The 4x magnification of the Bushnell 202442 makes it a great unit for bowhunting given that sometimes, it’s better to stick to lower magnifications due to a wider field of view.
The non-slip surface boasted by this model makes it possible for you to extend the life of the product by preventing mishaps such as slips.
Since it is rainproof, you can use this optical device even in inclement weather and you don’t have to worry about it affecting its interior components.
The readings within the lens are black, and so it is difficult to read the yards and all the other information especially in the evening hours or early morning.Click to see the price on Amazon!
Having been specifically designed for hunters, this rangefinder works well both for rifle and bow hunters. Since it weighs just under 10 ounces, it is lightweight and portable, and the design is also compact enough to allow you to maneuver it comfortably and carry it around your neck.
The best thing about this model is that it’s built like a tank. It is both waterproof and rugged and it has a good chance of withstanding the test of time. With an objective lens of 20mm and a magnification of 4x, it’s safe to say that this tool is going to be one of your efficient helpers in getting a clean kill as often as possible.
The LCD screen illuminates in low light conditions, and so you won’t have any trouble reading it even at dawn or dusk. One thing that might bother some users is that the brightness of the display cannot be adjusted depending on the preferences of the customer.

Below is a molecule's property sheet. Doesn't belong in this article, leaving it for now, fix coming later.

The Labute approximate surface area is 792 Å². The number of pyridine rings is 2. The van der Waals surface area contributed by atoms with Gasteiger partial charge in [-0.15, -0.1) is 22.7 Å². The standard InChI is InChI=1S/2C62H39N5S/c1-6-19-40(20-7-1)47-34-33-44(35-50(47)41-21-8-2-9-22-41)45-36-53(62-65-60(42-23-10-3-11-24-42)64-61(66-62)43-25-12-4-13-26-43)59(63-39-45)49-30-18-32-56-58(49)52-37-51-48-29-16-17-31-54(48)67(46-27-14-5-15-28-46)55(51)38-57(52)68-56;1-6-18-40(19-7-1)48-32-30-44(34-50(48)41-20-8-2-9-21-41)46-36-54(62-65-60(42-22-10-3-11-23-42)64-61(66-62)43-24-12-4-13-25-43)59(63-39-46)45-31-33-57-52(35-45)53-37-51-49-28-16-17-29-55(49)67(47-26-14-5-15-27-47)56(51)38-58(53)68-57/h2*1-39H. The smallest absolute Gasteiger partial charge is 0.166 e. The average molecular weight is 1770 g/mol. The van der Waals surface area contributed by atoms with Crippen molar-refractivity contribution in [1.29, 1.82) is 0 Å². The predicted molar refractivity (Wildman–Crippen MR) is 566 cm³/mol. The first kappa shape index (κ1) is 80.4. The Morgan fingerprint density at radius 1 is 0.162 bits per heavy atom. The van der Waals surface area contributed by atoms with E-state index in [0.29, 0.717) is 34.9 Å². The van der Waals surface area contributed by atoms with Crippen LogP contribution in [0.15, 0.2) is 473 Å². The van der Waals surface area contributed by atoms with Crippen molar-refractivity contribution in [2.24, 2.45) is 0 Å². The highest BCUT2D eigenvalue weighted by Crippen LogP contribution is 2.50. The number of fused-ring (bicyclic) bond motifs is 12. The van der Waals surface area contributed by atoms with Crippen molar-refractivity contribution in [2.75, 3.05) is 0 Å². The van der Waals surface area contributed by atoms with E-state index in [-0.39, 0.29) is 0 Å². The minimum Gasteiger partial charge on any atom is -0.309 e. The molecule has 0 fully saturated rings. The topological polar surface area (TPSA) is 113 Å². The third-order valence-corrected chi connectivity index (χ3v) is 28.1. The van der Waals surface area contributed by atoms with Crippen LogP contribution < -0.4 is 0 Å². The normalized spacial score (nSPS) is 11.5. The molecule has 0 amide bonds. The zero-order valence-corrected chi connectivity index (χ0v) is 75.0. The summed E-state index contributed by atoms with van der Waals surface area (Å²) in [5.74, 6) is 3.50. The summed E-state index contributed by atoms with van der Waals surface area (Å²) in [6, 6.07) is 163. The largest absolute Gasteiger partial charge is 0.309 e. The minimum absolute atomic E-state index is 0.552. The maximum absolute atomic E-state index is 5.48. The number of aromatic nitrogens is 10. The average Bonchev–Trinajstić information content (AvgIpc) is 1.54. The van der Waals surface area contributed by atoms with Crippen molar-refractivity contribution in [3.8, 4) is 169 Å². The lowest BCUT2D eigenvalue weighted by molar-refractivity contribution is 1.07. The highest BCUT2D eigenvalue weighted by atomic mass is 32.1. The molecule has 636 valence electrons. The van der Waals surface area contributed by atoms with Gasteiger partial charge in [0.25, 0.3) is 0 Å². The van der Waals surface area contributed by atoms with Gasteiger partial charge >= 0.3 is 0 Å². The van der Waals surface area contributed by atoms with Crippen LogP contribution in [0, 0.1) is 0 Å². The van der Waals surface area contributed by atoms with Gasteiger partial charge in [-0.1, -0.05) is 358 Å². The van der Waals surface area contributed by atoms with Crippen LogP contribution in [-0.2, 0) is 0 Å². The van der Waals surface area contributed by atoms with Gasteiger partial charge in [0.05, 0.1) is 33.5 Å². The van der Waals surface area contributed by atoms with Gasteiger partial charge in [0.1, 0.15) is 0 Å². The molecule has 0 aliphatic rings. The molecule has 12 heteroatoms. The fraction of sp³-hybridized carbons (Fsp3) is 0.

It does have a somewhat lower range compared to other models, meaning you can use it within the 10 to 600 yard one. To switch between the two measurements, meters and yards, you need to shut off the device completely.
If you’re on a tight budget and you can’t afford to spend more than two hundred bucks on a laser rangefinder for your bowhunting endeavors, the Bushnell Bone Collector might be a suitable alternative.
The weather-resistant housing boasted by this option renders it capable of functioning even in inclement weather.
It’s nice to know that this product weighs less than 10 ounces and that it boasts a compact and user-friendly design as this will allow you to focus on your hunting performance a lot better.
The 4x magnification of this alternative is great for bow hunters as you will be able to enjoy a wider field of view, thereby being able to track targets that are in motion.
There’s no angle measurement, so the unit is definitely lacking functionality in this respect.
Some users note that changing the battery can be challenging.Buy from Amazon.com for ($117.25)
Yet another notable option is this one from Simmons. It has a 10-yard to 600-yard range, so it is more than suitable for bowhunting purposes. The accuracy of this optical device is said to be excellent given that it can have errors of just one yard.
As is the case with some of the other models we have analyzed, this one can measure the distance in yards and meters, so it is fit to use by North Americans and by people living in the rest of the world. The 4x magnification along with the 20mm objective recommend this product to bow hunters who want to make the most of their outdoor experiences.